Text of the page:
What’s the cure for athlete’s foot?

athletes footAthlete’s foot is a common complaint and can be treated either with over-the-counter meds from the pharmacy or with prescription drugs.

Here, were going to look at the symptoms and treatments you might need.

What are the symptoms of athlete’s foot?

First off – you don’t need to be an athlete to get athlete’s foot.  It’s a fungal infection of the skin that can happen to anyone.  The symptoms are:

  • An itchy rash that commonly starts between the little toes

    athletes foot

    Athlete’s foot. Picture from www.dermis.net

  • The skin may crack and peel off and become reddened
  • The infection often spreads between all the toes on one or both feet and can spread to the soles of the feet and sides of the feet.  There’s a picture of a more extreme example here.
  • If untreated it can spread to other people and to the toenails – see the article on fungal nail infections.
  • It can also spread to the fingernails and other parts of the body.

What tests will the doctor do for athlete’s foot?

Athlete’s foot is not usually serious so you may not want or need to see the doctor if you’re pretty sure you have athlete’s foot and are otherwise healthy.  If you have diabetes, immune problems or other health concerns it might be wise to consult your doctor.

The doctor will examine the feet and may take skin scrapings to send to the lab if there is any doubt about the diagnosis.

What is the treatment for athlete’s foot?

Creams, powders or sprays from the pharmacy will often be enough to kill the infection and treat any repeated infections.

Look in the ‘foot health’ aisle or ask the pharmacist for treatments containing terbinafine (brand name example Lamisil), clotrimazole (Canesten, Mycelex, Lotrizone), ketoconazole, econazole (Pevaryl, Spectazole) or miconazole.

Use the creams as directed on the package.  They vary in how often and how long they are to be used.  Stopping the treatment too early is the most common reason for the infection coming back.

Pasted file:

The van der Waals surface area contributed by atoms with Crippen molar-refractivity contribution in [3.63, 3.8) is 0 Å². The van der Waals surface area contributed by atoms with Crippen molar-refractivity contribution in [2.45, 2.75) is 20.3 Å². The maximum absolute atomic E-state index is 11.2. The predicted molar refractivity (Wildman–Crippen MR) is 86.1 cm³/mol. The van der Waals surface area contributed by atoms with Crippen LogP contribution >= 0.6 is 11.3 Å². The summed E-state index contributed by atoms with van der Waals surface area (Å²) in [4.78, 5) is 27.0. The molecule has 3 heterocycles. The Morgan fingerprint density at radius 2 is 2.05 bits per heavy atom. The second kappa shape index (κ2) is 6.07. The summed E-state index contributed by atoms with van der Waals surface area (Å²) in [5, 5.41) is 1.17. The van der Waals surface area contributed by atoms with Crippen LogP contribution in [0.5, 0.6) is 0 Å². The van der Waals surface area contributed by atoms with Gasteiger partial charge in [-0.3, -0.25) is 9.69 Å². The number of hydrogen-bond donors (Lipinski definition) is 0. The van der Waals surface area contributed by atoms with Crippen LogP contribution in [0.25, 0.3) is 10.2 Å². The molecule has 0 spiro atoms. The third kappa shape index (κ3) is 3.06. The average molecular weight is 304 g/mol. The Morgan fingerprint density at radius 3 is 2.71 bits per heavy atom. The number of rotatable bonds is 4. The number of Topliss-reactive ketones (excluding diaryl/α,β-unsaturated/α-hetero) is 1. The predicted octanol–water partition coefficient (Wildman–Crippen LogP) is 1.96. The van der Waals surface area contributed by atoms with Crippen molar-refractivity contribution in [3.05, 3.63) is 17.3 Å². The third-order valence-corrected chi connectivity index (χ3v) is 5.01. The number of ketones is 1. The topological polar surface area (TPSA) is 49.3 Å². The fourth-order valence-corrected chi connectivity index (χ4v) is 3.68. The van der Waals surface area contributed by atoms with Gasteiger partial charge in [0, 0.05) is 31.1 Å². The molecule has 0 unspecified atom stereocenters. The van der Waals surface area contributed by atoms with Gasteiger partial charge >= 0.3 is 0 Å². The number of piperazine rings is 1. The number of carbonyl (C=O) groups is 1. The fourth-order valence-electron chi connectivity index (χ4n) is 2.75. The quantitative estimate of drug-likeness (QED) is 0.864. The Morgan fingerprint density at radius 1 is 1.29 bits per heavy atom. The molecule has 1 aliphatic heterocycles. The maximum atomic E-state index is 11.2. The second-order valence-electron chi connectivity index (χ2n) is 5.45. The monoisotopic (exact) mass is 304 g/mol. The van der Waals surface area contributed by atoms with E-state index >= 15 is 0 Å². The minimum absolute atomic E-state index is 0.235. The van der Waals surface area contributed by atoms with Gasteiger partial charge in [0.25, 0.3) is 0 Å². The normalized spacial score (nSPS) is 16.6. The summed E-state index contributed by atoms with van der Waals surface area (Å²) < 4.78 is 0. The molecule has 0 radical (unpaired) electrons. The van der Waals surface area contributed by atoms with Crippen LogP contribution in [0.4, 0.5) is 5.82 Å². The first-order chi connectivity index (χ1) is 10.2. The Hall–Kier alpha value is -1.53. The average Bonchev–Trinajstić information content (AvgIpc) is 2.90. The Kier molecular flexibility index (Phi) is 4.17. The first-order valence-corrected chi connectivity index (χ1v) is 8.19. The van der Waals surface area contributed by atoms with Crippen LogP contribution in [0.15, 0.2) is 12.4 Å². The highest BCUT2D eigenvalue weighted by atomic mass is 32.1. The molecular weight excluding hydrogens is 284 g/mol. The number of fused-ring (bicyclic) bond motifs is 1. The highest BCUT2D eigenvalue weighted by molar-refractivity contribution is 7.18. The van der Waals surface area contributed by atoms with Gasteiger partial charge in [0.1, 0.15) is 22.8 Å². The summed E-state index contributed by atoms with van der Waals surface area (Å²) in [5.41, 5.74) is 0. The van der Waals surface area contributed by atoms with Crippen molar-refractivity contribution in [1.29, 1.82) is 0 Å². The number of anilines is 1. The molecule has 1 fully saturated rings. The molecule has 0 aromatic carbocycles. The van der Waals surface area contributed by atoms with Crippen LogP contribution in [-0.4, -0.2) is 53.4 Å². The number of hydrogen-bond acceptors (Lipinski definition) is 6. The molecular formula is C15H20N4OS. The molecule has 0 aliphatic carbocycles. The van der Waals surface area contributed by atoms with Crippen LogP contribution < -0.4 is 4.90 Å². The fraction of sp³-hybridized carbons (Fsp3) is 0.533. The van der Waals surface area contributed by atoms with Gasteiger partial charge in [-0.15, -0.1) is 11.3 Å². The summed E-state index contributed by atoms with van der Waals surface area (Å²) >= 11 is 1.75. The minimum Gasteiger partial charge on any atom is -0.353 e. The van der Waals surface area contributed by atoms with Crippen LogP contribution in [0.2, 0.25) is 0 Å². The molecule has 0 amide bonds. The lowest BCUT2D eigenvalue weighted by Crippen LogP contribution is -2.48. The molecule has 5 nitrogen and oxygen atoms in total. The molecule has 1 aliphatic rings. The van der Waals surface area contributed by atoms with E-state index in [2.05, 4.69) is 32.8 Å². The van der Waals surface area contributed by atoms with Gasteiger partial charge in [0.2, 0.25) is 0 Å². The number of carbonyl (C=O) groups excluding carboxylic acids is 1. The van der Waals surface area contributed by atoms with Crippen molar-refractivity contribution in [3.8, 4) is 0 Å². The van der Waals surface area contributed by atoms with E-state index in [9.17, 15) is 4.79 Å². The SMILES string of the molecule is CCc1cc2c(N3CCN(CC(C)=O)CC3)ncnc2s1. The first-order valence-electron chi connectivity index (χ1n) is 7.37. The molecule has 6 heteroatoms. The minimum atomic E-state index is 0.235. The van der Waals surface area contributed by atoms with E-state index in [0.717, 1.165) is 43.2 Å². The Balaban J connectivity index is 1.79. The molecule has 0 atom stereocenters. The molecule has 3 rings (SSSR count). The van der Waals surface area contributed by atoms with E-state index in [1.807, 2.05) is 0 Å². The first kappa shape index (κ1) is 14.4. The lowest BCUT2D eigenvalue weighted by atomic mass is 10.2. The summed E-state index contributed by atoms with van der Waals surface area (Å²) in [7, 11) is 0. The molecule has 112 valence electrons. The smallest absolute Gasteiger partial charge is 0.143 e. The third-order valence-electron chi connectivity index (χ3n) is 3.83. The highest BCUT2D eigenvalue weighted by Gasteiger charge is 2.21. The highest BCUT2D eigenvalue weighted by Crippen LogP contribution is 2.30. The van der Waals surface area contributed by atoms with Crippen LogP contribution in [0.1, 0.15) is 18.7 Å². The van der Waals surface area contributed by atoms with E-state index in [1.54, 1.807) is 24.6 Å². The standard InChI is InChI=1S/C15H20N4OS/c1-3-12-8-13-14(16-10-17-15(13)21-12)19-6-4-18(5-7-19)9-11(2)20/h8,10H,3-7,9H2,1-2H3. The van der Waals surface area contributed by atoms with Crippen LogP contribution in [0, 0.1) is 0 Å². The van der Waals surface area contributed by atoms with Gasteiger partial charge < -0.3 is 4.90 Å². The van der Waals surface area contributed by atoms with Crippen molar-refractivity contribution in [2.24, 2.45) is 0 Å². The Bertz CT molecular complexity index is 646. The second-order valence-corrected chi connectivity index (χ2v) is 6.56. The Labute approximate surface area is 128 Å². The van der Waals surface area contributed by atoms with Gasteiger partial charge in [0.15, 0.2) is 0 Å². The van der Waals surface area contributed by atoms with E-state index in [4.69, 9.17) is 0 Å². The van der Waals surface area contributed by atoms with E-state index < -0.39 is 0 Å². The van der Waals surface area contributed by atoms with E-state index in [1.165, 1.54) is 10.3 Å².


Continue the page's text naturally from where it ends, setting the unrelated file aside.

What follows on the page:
If the skin is very red and inflamed then your doctor may prescribe a cream with a mild steroid in it, as well as the antifungal agent.

If the tablets are not effective the prescription medication from your doctor may be needed.  These are tablets that contain the drugs itraconazole (brand name Sporanox), terbinafine (Lamisil) or griseofulvin (Grifulin V).

You will need to take them for several weeks to make sure the infection is cleared.  Tell your doctor or pharmacist if you are/might be pregnant, are breastfeeding or have other medical conditions and medications.

See below for at-home measures to prevent it coming back.

What causes athlete’s foot?

Athlete’s foot is caused by a fungus (called tinea pedis) that lives naturally in small amounts on the skin.  However it can multiply in certain conditions and cause an infection.  To multiply it needs:

  • Damp conditions
  • Warmth
  • An airless environment.

These are conditions that are most often found in our feet and between the toes when they’re in shoes and boots all day.

The flakes of skin that peel off when you have athlete’s foot are infected with the fungus.  These can be picked up on your feet from communal areas such as changing rooms at the gym/swimming pool or from others’ towels.

Who gets athlete’s foot?

Anyone can get athlete’s foot – men, women and children.

What’s the outcome for people with athlete’s foot?

Athlete’s foot is not usually a serious problem and can be successfully treated with creams from the pharmacy.

If it’s left untreated it can spread to other people and to the nails in the foot to give a fungal nail infection.

It can return once it’s been treated, weeks, months or years later.  See below for how to prevent athlete’s foot from coming back.

How can I prevent athlete’s foot?

These at-home measures should help to prevent athlete’s foot from coming back:

  • Wash and dry the feet thoroughly twice a day.  Take care to dry between the toes.
  • Change your shoes daily so that they have a chance to dry out (from the foot’s athletes footperspiration) and reduce the conditions the fungus likes to breed in.
  • Change socks daily and wear cotton socks – nylon can increase the moisture that’s held near the feet and make better conditions for the fungus to thrive.
  • Wash your towels, hosiery and socks at high temperature (60C/140F) to kill the fungus.
  • Don’t share towels.
  • Wear flip-flops or something similar when you’re in the swimming pool/gym changing room to protect your feet.
  • Wear flip-flops at home where you can so that the skin of the feet can ‘breathe’.

More about athletes’ foot treatment from Patient.co.uk.

If you’re worried about your symptoms or medical problem but don’t want to seek professional help because you feel embarrassed, silly or that it’s your fault in some way, read this page now:  How to talk to a doctor about an embarrassing problem.

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